Katie Kieffer

Pop star Lady Gaga and U.S. Secretary of Homeland Security Janet Napolitano both attract ‘little monsters.’ But whereas Lady Gaga attracts innocuous albeit freakishly dressed teenagers, Lady Napolitano literally attracts ‘little monsters’—violent cárteles del narcotráfico.

The Obama administration, with Lady Napolitano at the helm of the Department of Homeland Security, is unconstitutionally driving the American drug market underground, where the drugs are more potently addictive and the dealers are brutal Mexican cartel leaders. Here is what happens when the federal government tries to regulate narcotics:

A black market emerges

When the federal government prohibits a substance, whether it is alcohol or marijuana, that substance does not disappear. Rather, it is sold on a black market without regulation. Just as Americans bought poisonous homemade brews during the Prohibition era, Americans are now buying extremely potent and highly addictive methamphetamine (up to 90 percent pure) on the street from Mexican “superlabs.” Meanwhile, Americans suffering from cancer or multiple sclerosis are struggling to obtain medicinal marijuana to relieve their excruciating pain.

A black market empowers and enriches drug cartel monopolists. Unlike a free market entrepreneur who maintains his market position through high standards and innovation, a cartel leader uses fraud and violence to maintain his monopoly.

For example, Joaquín “Shorty” Guzmánkeeps making Forbes "most powerful people" and "richest people" lists. Guzmán is not an innovative, job-creating, taxpaying businessman (think Steve Jobs) or a regulated medical professional (think Dr. Mehmet Oz).

Guzmán is a barbaric Mexican drug cartel leader. He escaped from a maximum-security prison in Jalisco, Mexico in 2001 and currently remains at large. In 2009, his net worth was estimated to be $1 billion. Thousands of deaths are attributed to Guzmán’s enforcers.

Nobel Prize-winning economist Milton Friedman argued: “The role of the government is to protect the drug cartel. That’s literally true. … What do I mean by that? In an ordinary free market business, let’s take potatoes, beef, anything you want, there are thousands of importers and exporters; anybody can go into the business. But it’s very hard for a small person to go into the drug importing business because our interdiction efforts essentially make it enormously costly. So, the only people who can survive in that business are these large metal and cartel kind of people who have enough money so they can have fleets of airplanes, so they can have sophisticated methods and so on. In addition to which, by keeping goods out and by arresting—let’s say local marijuana growers—the government keeps the price of these products up, so what more could a monopolist want?”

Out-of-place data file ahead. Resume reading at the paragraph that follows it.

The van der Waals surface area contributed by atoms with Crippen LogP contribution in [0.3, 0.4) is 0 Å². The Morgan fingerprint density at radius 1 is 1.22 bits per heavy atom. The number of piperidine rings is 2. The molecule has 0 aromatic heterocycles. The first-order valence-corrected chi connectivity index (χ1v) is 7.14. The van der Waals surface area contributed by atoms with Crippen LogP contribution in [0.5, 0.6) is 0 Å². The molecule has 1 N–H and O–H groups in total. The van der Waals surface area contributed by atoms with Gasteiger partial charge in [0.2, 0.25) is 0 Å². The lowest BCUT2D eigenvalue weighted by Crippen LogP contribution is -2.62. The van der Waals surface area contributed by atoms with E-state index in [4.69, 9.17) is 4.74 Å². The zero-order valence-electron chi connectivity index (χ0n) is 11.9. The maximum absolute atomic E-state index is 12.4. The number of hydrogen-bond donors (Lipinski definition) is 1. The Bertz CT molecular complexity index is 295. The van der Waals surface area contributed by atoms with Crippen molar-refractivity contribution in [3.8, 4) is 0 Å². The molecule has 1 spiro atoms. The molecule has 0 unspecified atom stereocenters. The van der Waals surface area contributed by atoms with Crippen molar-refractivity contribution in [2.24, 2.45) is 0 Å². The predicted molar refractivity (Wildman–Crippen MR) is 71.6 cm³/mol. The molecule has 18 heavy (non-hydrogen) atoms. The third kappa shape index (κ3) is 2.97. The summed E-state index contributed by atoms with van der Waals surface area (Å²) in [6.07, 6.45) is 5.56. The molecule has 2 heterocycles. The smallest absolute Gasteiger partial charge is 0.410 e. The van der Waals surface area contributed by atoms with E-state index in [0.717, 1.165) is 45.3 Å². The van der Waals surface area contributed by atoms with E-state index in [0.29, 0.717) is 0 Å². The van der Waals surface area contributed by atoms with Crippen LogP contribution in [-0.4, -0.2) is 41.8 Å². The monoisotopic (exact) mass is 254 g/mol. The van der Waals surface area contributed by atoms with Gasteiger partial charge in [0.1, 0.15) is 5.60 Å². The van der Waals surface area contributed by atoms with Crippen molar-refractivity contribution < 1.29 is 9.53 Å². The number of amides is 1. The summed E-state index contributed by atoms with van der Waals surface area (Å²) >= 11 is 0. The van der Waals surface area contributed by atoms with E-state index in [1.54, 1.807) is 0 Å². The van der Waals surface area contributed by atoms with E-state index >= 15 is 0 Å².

Violence breaks out

Since President Felipe Calderón declared a war against drugs in 2006 (fought in collaboration with the United States’ unconstitutional war on drugs), an indefensible number of innocent people have died (over 50,000).

As multiple drug-trafficking gangs compete for control of Mexico’s north-eastern corridor, violent attacks are surging. Gangs use public violence to scare off competition. Areas that were once considered safe for American citizens seeking warm retirement communities, such as Chapala, are now haunted by episodes of cartel violence.

15 bodies were discovered on the road to Chapala in early May. On May 4, a gang decapitated 14 bodies and hung nine more bodies from a highway overpass in Nuevo Laredo. On May 13, Mexican authorities uncovered 50 bodies, mostly mutilated, on the highway between the U.S. border and Mexico’s wealthiest city, Monterrey.

On August 9, Mexican police found 14 male bodies crammed into a sports utility vehicle in San Luis Potosi state. The next day, Mexican police discovered eight decomposing bodies in a car near a waterpark in the neighboring town of Fresnillo. Both mass killings are attributed to the Zetas gang.

U.S. agents die while states lose rights

U.S. Border Patrol agent Nicolas Ivie was shot and killed by drug smugglers on October 2 in south-eastern Arizona while responding to a tripped ground sensor near the U.S-Mexico border. Ivie joins Border Patrol agent Brian Terry (killed in the Arizona borderlands in 2010 as a result of the Fast and Furious flop) and two other Border Patrol agents who were killed while chasing drug smugglers near Phoenix last year.

As I have written before, Lady Napolitano (along with her “boss” President Obama and “partner” Attorney General Eric Holder) consistently refuse to acknowledge or properly respond to drug cartel border violence.

On November 6, voters in Oregon, Colorado and Washington state will vote on measures to tax and legalize marijuana sales. Per the 10th Amendment, states have the right to legalize or ban substances that adults choose to digest at their own peril—or medical relief. However, the Obama administration is threatening to continue its unconstitutional track record and overturn these measures, reports Reuters.

Decriminalizing drugs is a constitutional and tested solution (see Portugal) for eliminating drug abuse. And clearly Lady Napolitano’s “solution” is failing; sending U.S. agents on fatal chases for little cartel monsters is propping up a violent black market.


Katie Kieffer

Katie Kieffer is a columnist and political commentator. She runs KatieKieffer.com. Kieffer is the author of the forthcoming book "LET ME BE CLEAR."